~ 17 mis, while the superficial liquid velocity ranged from 0
fluid properties, inclination, pipe diameter, and system pressure.
~ 2.5 mls; The system temperature remained constant at 2SOC,
In the literature, there are many flow regime data for horizontal
and the system pressure varied up to 0.79 MPa.
and vertical flows, but limited flow map data exist for inclined
pipelines, especially for flow in large-diameter pipes. This work
reports more flow regime data, which include the effects of Flow Pattern Transition Modeling
inclination, pressure, and diameter and liquid viscosity on oil/ Wilkens (1997) developed a mechanistic model for pre-
water/gas three-phase flow in large-diameter pipelines. dicting the transition from stratified to slug flow in three-phase
large-diameter pipelines. The model includes the effect of incli-
nation and pressure. The basis for the stratified to slug transition
Experimental Setup model is the coexistence of stratified flow and slug flow. This
Figure 1 shows the experimental setup of the flow loop. The approach stems from the ideas expressed by Jepson (1989).
entire system is made of 316 stainless steel and is designed to Wilkens (1997) also developed ideas for predicting the tran-
withstand a maximum pressure of 12 MPa. The volume of the sition from slug to annular flow. Previous researchers have de-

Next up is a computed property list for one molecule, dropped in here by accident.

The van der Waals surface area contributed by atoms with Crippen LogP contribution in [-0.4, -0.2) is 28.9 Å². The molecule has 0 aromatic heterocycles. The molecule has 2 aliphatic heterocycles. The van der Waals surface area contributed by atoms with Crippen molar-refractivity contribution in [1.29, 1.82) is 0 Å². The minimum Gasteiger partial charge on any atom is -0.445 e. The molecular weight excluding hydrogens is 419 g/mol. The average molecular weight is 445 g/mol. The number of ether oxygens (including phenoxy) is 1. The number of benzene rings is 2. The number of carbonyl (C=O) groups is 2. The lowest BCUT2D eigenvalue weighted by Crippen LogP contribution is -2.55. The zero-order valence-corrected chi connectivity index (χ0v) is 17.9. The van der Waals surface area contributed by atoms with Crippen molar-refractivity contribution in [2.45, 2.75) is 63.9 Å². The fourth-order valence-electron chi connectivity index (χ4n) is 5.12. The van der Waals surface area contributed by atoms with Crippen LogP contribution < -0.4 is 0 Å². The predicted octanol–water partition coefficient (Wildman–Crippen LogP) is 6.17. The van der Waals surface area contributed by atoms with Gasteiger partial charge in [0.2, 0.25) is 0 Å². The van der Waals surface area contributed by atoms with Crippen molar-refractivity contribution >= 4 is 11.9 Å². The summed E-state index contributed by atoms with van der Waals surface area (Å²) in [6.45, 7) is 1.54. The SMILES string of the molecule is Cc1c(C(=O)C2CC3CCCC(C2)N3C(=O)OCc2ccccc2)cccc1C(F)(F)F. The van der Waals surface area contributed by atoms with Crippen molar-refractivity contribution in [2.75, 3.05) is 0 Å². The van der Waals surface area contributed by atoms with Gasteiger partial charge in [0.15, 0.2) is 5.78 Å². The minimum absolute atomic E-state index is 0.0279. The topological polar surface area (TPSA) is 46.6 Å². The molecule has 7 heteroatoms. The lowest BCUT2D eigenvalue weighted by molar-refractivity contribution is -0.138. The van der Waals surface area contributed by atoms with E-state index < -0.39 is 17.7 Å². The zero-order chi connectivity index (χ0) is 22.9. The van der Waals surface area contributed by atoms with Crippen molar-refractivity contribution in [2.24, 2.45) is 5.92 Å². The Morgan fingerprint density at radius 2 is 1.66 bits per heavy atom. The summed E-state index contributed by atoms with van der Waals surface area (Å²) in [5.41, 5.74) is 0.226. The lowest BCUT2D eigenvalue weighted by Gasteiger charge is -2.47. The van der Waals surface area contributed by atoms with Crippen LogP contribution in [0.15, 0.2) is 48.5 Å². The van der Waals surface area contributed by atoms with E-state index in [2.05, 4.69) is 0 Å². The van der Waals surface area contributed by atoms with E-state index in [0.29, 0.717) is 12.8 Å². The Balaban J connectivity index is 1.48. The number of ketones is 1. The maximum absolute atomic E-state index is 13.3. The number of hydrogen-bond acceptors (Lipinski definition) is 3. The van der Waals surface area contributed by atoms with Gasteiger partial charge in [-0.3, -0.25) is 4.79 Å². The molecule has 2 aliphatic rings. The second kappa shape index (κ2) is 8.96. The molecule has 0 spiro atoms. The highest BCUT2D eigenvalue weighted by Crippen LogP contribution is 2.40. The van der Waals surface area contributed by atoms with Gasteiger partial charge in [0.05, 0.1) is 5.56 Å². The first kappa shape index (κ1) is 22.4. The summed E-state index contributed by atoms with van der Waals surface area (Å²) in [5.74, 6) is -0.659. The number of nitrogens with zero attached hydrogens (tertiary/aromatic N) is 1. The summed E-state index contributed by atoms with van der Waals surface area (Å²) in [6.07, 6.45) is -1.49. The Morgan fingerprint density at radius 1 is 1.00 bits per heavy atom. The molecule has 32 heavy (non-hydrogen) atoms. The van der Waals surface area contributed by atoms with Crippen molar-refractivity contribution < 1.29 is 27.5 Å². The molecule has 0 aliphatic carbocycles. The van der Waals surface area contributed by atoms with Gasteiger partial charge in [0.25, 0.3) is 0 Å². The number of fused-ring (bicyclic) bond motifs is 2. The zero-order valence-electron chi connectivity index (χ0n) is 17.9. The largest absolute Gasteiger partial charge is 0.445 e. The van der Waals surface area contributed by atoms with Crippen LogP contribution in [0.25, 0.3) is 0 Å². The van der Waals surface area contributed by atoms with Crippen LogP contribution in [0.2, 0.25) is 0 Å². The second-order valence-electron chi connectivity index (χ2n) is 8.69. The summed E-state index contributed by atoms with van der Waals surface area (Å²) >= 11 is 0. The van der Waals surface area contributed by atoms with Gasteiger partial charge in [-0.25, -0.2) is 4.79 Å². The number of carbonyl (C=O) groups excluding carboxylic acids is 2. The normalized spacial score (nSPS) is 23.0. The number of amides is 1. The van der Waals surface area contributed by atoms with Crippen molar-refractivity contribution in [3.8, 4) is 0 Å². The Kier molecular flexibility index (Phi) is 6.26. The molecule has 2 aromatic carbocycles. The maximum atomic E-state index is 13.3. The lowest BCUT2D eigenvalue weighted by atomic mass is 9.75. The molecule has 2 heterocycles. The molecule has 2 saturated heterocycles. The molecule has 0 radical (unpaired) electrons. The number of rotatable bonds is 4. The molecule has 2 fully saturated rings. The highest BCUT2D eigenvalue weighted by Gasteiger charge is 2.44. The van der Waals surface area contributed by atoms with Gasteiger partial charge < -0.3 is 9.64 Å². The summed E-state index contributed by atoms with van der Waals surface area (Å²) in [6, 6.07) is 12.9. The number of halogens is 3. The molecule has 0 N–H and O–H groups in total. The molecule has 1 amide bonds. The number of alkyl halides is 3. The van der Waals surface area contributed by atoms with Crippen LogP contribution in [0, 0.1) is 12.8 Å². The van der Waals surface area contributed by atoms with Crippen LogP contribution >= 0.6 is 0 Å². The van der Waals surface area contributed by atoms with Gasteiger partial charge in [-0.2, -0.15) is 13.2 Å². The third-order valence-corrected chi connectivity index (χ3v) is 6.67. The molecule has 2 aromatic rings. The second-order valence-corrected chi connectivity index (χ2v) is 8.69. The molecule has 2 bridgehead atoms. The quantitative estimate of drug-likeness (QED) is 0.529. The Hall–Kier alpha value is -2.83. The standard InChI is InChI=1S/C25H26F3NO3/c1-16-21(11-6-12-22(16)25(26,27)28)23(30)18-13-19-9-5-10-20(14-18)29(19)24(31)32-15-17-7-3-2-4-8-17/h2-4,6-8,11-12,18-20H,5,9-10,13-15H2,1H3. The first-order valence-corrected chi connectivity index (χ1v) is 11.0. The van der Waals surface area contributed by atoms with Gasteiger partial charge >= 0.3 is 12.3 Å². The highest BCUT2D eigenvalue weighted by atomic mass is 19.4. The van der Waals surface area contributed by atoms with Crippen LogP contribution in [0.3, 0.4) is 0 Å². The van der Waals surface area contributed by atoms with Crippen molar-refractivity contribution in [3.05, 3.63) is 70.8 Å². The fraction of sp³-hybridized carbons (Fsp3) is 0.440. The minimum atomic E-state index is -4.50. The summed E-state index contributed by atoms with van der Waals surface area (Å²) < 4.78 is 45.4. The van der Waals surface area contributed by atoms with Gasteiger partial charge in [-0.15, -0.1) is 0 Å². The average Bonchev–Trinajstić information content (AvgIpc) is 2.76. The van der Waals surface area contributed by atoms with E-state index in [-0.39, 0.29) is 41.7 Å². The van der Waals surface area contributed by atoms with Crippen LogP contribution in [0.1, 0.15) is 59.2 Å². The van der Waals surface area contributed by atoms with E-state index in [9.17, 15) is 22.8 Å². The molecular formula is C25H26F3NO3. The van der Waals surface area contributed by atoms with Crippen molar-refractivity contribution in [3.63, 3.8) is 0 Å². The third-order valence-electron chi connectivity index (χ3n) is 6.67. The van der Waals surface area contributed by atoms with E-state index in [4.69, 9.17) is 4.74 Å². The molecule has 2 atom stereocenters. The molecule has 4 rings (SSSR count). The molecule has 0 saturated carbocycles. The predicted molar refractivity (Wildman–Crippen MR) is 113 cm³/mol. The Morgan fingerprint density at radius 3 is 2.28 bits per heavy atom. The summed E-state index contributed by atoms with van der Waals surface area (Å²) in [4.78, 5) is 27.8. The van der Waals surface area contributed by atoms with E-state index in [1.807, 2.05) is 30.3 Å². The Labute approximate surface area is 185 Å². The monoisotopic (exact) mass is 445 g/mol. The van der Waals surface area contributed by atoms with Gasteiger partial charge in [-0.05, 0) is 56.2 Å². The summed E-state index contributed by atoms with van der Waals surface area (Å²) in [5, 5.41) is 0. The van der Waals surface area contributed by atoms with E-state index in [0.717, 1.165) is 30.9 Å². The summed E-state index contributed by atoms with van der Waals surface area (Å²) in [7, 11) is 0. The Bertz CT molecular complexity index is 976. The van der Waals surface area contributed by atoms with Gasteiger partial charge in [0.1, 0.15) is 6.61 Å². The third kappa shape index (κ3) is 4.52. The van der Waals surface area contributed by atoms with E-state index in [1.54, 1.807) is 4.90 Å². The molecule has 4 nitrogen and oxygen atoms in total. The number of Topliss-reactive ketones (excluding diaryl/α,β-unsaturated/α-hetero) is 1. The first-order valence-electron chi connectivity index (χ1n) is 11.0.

tank is 1.44 m3 and is filled with oil-water mixtures of specified monstrated the presence of secondary flows, wave spreading,
water cuts. The fluid is pumJled through a 7.62-cm i.d. stainless droplet deposition, etc., in describing annular flow. The basis
steel pipe and is metered using turbine flow meters; carbon for this slug to annular transition' model is the coexistence of
dioxide gas from high-pressure storage tanks is introduced into annular and slug flows. The model also incorporated other crite-
the system and the gas velocity is measured using in-line flow ria, such as a maximum film Froude number, maximum slug
meters. The multiphase mixture then flows through a lO-cm i.d. body void fraction, and the liquid holdup in the slug becoming
stainless steel test section where all the measurements are made. equal to the liquid area in the film region. In addition to these,
The gas-liquid mixture reenters the tank at the top through the a criteria was developed based on the minimization of pressure
pipeline. A de-entrainment plate is used to separate the gas and drop.
liquid. The gas is vented to the atmosphere and the liquid is Neogi et al. (1994) noted that in both annular flow and slug
flow, the oil and water are completely mixed. For this reason,
the equation for two-phase flow can be used here as well. Lin
Contributed by the Petroleum Division and presented at the Twentieth Annual (1985) suggested that annular flow can be reached when the